As eSports take place in a digital environment, it is no surprise that game developers and platform owners embrace the use of digital currencies. Such currencies take many forms, including decentralised currencies which use encryption techniques, such as Bitcoin, and centralised currencies used and accepted among members of a specific virtual community, but all are, essentially, a digital representation of value. eSports is the competitive playing of virtual games for rewards. A whole host of in-game virtual currencies exist, for example Linden Dollars (used in Second Life) and WoW Gold (used in World of WarCraft). Virtual currencies are often earned during game play and can be used to reward players for their gaming performance. Sometimes virtual currencies and skins can also be purchased with, and cashed out into, real money.
Amazon announced in October 2016 that it will be introducing a new virtual currency called Stream+ into its game streaming platform Twitch. It is reported that Stream+ coins will be awarded when players watch different streams and can be spent on in-game items and for ‘polls and wagering’. Detail of how ‘wagering’ will work in practice has not yet been released, but it will be interesting to see how Amazon navigates the regulatory framework. The onus is on operators to manage the risks of cheating, match fixing and inciting young people into gambling. However, this presents particular challenges for an industry which operates globally and in the digital environment, where players’ real identities and match fixing can be hidden behind the internet or a screen.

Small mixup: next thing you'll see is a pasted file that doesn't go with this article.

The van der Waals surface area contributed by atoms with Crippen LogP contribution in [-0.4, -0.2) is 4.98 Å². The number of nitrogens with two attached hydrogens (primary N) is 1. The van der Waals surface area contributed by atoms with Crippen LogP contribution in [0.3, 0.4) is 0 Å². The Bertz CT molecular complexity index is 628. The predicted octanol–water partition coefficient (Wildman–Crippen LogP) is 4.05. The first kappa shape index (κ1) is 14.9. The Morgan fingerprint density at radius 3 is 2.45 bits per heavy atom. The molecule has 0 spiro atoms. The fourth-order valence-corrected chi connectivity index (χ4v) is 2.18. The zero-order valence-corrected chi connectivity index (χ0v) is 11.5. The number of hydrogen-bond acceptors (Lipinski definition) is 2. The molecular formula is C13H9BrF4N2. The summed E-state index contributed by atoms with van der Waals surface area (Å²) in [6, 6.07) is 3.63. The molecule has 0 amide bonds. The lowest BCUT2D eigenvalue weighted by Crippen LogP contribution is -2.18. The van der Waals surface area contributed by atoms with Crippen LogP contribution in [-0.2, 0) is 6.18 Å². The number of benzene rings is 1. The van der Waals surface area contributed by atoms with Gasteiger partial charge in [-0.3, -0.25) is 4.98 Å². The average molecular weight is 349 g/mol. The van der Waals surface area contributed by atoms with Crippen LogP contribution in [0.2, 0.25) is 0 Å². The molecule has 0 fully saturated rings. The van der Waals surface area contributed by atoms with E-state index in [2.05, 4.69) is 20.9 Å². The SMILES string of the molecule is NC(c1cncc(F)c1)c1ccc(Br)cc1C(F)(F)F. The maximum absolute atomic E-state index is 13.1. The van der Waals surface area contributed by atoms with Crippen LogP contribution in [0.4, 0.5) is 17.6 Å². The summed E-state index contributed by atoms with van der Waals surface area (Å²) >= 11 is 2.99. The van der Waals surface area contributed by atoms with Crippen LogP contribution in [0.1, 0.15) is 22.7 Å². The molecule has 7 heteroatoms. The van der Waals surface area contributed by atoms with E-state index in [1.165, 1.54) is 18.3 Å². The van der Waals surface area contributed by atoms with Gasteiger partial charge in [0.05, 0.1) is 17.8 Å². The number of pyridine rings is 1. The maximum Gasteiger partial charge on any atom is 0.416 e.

There have been various instances where the integrity of eSports has been called into question, for example, allegations of eSports tournament organisers failing to pay out cash prizes. Could blockchain technology, which underpins cryptocurrencies such as Bitcoin, be used to create a more secure environment for eSports gamers? Blockchain is a shared digital ledger, distributed across a network of computers which can be used to record and verify data. A decentralised eSports gaming platform based in the Ethereum blockchain is being developed by FirstBlood. Once the FirstBlood network verifies the match result, prize money is automatically distributed to the winning individual or team using smart contracts. According to the FirstBlood whitepaper, one of the features of the decentralised automated platform will be a user reputation system which allows users to identify players who have a history of abusing other players or hacking. As the popularity and commercial value of eSports continues to increase, so too will the call to ensure the integrity of the industry. Blockchain technologies have the potential to materially deliver against this goal.